Tuesday, January 15, 2013

PS - the Honor Code

Before taking each quiz we had to check a box confirming we were who we said we were and that we weren't cheating.  I should have copied it exactly.  As far as I could tell we could use notes on the quizzes (or else I should return my certificate), so I suppose this checkbox was just for identity and that I didn't have someone feed me the answers.

The disclosures on my certificate were extensive, Johns Hopkins (home for Dr. Caffo) wanted to make sure everyone knew I was not a student there and that they could not verify that I was me.  I know other MOOCs are offering testing sites for identity verification.  This is certainly one hurdle that must be overcome.  It also makes MOOCs seem more like SATs or APs to me.  I still believe that a college course should be more than passing the final at the end.

Monday, January 14, 2013

Final Thoughts

I had two goals in taking this class.  One was to learn more about statistics, and two was to reflect on how MOOCs are going to change the face of higher education and their implications for Trinity University.

In a traditional university course, a credit hour means 3 hours of work per week, usually 1 hour in class and 2 hours outside of class.  A semester is ~15 weeks.  For this course there were usually 4 lectures a week, ranging from 6 to 32 minutes.  The average weekly lecture time was 76 minutes, ranging from 53 to 93 minutes.  The course lasted 7 weeks, and I spend around 2 hours outside of class completing homework assignments and quizzes.  So, that is perhaps 0.5 credit hours?  If this course lasted 15 weeks, I could see it being worth 1-2 credit hours if there were some additional lectures each week.

I don't think that this experience, even for 1 credit hour, compares to a class at a brick and mortar institution.  I would say this course gives a pretty shallow understanding of basic statistics.  This isn't really a criticism of the course - I can't imagine a 7 week online course achieving much more.  I do feel that I have learned something, and my 'grade' was an 86% (so B? B+).  However, at least at TU, I would expect my students to have a deeper understanding for a B.  Personally I'd give myself a C.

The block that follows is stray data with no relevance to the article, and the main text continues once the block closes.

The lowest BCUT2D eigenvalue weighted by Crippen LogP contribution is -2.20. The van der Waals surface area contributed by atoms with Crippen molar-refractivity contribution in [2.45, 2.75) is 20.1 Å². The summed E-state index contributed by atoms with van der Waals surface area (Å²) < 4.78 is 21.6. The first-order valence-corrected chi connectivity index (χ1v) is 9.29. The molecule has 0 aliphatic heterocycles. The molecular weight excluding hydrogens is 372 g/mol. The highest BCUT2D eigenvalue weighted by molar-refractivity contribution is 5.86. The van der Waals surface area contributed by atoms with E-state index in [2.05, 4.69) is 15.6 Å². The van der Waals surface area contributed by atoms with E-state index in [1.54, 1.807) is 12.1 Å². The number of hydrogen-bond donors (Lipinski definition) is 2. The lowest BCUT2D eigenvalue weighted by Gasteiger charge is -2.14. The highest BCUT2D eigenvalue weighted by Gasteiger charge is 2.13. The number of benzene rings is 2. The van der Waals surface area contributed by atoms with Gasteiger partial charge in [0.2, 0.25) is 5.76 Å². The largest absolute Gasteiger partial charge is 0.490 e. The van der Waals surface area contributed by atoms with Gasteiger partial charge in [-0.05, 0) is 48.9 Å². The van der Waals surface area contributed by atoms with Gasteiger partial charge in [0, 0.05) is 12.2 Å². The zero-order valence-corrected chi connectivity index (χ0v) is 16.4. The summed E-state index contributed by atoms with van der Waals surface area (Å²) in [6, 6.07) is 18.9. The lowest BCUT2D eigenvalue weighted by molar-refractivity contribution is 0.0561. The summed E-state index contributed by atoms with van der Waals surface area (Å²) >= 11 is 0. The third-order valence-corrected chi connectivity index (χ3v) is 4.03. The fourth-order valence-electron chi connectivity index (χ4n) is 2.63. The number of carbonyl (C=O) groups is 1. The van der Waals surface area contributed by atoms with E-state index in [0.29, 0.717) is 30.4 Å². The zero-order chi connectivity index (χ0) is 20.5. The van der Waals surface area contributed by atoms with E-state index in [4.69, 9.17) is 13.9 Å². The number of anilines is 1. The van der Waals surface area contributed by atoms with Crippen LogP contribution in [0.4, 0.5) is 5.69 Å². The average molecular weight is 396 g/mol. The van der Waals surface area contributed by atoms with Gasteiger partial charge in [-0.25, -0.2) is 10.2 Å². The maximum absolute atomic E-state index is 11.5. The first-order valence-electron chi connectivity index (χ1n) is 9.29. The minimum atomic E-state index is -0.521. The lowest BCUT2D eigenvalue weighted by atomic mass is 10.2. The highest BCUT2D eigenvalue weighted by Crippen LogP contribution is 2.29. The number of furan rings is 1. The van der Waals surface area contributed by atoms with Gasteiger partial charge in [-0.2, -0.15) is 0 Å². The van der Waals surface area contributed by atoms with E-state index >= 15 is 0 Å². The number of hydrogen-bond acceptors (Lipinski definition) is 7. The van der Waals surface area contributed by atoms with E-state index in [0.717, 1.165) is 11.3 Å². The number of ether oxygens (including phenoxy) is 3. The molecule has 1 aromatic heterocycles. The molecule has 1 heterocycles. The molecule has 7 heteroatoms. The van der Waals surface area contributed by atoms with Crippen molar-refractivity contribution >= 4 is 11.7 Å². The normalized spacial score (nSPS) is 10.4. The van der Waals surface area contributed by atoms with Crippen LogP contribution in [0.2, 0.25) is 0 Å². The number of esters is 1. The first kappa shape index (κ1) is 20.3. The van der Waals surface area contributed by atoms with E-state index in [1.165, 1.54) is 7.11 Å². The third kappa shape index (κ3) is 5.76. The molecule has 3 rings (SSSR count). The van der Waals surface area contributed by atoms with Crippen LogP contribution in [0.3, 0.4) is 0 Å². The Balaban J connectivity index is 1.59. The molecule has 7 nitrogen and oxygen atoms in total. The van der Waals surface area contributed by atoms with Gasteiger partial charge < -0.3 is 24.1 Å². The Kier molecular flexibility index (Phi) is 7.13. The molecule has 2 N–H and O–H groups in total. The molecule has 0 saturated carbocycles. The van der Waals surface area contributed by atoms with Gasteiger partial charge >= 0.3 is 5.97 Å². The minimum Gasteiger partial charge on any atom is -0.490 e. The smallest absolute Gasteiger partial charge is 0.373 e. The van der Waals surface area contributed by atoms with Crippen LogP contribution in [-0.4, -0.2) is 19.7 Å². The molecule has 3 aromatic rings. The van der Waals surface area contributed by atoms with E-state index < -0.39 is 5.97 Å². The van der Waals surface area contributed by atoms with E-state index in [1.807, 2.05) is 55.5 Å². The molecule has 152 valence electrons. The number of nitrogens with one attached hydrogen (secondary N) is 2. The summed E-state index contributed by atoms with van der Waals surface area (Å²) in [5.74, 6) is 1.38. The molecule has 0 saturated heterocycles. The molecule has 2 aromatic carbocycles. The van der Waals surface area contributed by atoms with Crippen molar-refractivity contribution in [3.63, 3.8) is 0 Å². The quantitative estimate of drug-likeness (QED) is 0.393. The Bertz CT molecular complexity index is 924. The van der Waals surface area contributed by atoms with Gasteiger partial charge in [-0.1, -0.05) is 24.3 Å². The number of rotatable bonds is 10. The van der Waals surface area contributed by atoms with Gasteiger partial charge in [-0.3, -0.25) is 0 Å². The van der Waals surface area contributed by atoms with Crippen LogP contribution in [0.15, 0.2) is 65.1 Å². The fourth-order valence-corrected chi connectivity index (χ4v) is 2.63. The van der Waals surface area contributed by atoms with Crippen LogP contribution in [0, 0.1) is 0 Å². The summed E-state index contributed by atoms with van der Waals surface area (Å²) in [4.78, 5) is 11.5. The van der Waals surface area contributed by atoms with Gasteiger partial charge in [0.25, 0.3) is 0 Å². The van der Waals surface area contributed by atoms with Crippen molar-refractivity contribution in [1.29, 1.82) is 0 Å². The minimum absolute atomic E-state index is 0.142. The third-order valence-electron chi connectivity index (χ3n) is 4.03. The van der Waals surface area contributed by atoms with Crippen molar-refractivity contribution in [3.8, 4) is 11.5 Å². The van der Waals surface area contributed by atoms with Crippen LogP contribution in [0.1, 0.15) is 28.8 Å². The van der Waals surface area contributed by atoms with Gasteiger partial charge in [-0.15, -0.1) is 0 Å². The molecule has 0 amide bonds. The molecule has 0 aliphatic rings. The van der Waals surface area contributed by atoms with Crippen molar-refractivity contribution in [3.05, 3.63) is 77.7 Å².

But I suppose I have to reiterate, I think for what the class was it was pretty good.  I do have a better understanding on how basic statistics are calculated.  Although I would probably have to look a few things up, I could preform any of the calculations again.  I didn't learn R, but it doesn't seem complicated.  It was a good introduction, and if I were taking a university course on the same subject, this would have been a perfect lead in.

What's missing in these courses is feedback and support from your professor and classmates.  There is very little taught in a university that couldn't be learned from reading books.  The obvious exception is science lab courses.  But for the majority of courses, a library card is the cheaper option.

But that is not why students go to college.  The reason to go to college (and the best one you can get into at that) is to be able to interact with experts in their fields and with students with similar educational background as your own.  I was very frustrated during this class when I couldn't ask questions of the professor.  Although Dr. Caffo did in fact answer some questions in the discussion boards, the days that transpired lessened the impact of his answers.  Because the discussion boards were filled with students of varying education, enthusiasm, and level of commitment, I quickly found wading through the boards unsatisfying.  I wish I had lingered there more for my own education on MOOCs, but I just didn't get much reward from them in taking the coures.

I suppose there are courses in college where you do not interact with the professor and are only given multiple choice tests, but in my opinion those courses are not very good ones.  I realize that in larger schools there is a buffer of TA's between the students and professors - but usually only at the intro level and at least the TA's are 'experts in training'.

If MOOCs have the power to eliminate the need to go to college, I wonder why libraries didn't do the same thing 100 years ago.

Instead, I believe MOOCs are more like a very interactive book.  But since the content is unavailable after the course is over, a book you must return.  I think that in the college setting, MOOCs can supplement a course.  Even be used to prepare students, as long as the scheduling works.

As for Trinity, I think the access our students have to professors and their talented classmates is our number one selling point, and MOOCs don't threaten this.  What we should perhaps using online content for is allowing our students an additional tool to learn.

Perhaps the best application for TU would be a Calculus bridge course over the summer.  Many of our student struggle with math, and this often prevents them from completing science and engineering majors. We could make a 6 week boot camp where we assigned online lectures, along with homework assignments and quizzes that would be graded by TU faculty.  Even set up chat rooms with only TU students.  This type of approach would yield, IMHO, better results than just suggesting a few Coursera courses.